Kayak Fishing and Hiking in Illinois and Missouri

This past May I went back to my old stomping grounds to visit some family, kayak fishing with my dad, and do a little day hiking. The area I visited is on the Illinois/Missouri border and has many great fresh water fishing ponds and rivers.

Many of the areas my dad and I fish are private ponds that are on his friends land or at a state park in Missouri called Wakonda. A lot of what I was fishing for when I went back up north was bass, blue gill, crappie (sacalait), and catfish. When we went to his friends pond in the Illinois countryside we caught a lot of crappie and ended up doing a fish fry with them later that week.

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A couple of the crappie my dad and I caught at a private pond and at Wakonda State Park.

 

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Spring time in Illinois and Missouri is full of greenery and flowers. Couple this with amazing 70 degree weather and you get the perfect conditions for day hiking the hilly countryside.

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A black eastern grey squirrel we saw on a day hike in Missouri.

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One of the overlooks of the Mississippi from the Missouri side of the Mississippi

Gear Used During the Trip

Columbia Tamiami L/S Fishing Shirt- Offers great UV protection and is quick drying for when you get a little wet.

Free Fly Breeze Short- An amazingly comfortable short for travel, athletic wear, and fishing. Dries quick, lightweight, and comfy. A great “do-whatever” short.

Exoficcio Give-n-Go Boxer Brief- The best underwear I have ever owned, Never bunches up and dries fast if you take a dive into the water.

Costa Fathom 580p Sun Glasses- Lightweight, polarized sunglasses that help you see into murky water while in the kayak.

Keen Uneek Sandal/Shoes- Breathable, lightweight, and comfortable. These will give you great footing on the boat, dock, and bank while fishing, and if you do get them dirty they are easily hosed of for your next adventure.

Yeti Tundra 35- If you are looking for an ice chest that is great for every occasion, look no further. This ice chest is great from the kayak to the car for the road trip. Put it through anything and youll still have ice at the end of the day.

 

 

 

 

 

 

Climbing at a Rock Near You! (approximately 7.5hrs)

Sand Rock (Cherokee Rock Village) and Horse Pens 40 are both just north of Birmingham, AL. It’s early April and it’s a gorgeous weekend to #geauxoutthere!

Sand Rock is a maze of cliff sides, pinnacles, chimneys and boulders over looking the Coosa River.  There’s plenty of Sport and Trad to be had here, along with some bouldering. The park has developed a good bit over the years, and there’s a fairly new restroom and shower facility along with a large pavilion area. It’s also easy access; you can park and camp right on top the cliff, and there’s sure to be a route right at your camp site, so watch where you put your tent. And because you’re at the top of the cliff there’s a number of places where you can set up a top rope too. We started our weekend here to get some sport climbing in before we headed back down Hwy 59 for a bit to boulder at Horse Pens 40 the following day.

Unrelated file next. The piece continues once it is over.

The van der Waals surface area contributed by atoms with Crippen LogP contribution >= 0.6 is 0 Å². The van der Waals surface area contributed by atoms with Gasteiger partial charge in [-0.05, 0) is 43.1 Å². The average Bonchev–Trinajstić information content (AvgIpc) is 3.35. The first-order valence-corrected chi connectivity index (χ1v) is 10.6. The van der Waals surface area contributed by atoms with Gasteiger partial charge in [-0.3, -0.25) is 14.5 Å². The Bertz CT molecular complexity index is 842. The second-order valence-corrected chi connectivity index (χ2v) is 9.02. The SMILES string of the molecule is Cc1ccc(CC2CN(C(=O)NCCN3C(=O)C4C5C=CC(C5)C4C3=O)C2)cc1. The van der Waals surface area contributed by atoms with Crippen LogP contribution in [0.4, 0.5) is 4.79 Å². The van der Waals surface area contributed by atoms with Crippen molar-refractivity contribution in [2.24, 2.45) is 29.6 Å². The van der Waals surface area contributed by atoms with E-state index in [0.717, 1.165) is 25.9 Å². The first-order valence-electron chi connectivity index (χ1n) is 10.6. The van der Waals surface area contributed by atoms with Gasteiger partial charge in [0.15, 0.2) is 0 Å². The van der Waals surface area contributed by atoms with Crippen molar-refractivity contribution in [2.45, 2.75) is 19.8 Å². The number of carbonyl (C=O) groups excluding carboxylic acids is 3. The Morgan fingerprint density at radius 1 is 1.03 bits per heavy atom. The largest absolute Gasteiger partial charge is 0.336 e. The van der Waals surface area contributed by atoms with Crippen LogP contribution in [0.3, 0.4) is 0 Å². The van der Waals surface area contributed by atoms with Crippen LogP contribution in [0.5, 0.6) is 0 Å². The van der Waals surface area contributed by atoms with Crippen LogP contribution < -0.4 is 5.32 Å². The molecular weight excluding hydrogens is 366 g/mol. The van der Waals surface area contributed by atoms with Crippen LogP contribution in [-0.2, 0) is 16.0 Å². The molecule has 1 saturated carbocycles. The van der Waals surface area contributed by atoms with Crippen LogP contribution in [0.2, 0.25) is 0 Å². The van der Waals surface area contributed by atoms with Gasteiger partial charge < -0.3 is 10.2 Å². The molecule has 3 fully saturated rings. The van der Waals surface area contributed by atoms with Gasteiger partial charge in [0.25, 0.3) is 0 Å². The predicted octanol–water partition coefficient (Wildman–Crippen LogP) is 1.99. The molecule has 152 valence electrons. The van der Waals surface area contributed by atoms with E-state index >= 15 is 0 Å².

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Carolina led Pigs In Zen 5.10d! Really fun; I highly recommend this one!

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Here’s Lindsey strutting her stuff on My Dog Has Fleas, 5.8+ in her Prana Meme pants!

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And then there’s me finishing up First Black In Office 5.9.

When the sun starts to go down and it gets a little cooler and you still have plenty of time to be active, I throw on my Smartwool 250 top to stay comfy and keep my body temperature just right.  And when I’m chillin’ at the top cleaning up gear for a rap down or just hanging out mid route to take a breather, the Black Diamond Primrose harness provides just enough comfort. If you’re about to head out on a climbing trip and realize you need a few more slings, an extra quick draw or a random footage of cordelette for a prusik or anchor, we got ya covered; come swing by the store and tell us all about your trip!

Day two at HorsePens40 (home of one of the Triple Crown Bouldering Competition.) With over 400 routes on sandstone the variety is incredible, from cracks to slabs, jugs to crimps, and plenty of slopers in between.  Also, extremely easy access, not only do you get to camp amongst this city of boulders, you’re also only a few yards from Lookout Point, the best place to watch a sunset or do some early morning stretches.

After our early morning stretch, Matt came to grace us with his presence, on his drive out to Greenville, SC where he is moving after 5 years at The Backpacker! If you’ve ever been to The Backpacker in the past five years, you’re sure to have met Matt. He’s that guy; that guy that showed you how to pack a pack, that guy that helped you fix your broken stove, or schooled you on what you need and don’t need for that trip to Philmont or the slopes in Colorado. He’s that guy that biked from Saint Francisville to work and back on a regular basis. He surely spent more time educating you than you may have expected but it was probably worth it. I just wanted to give a shout out to his big butt, and if his can fit in the Prana Zion short, so can yours!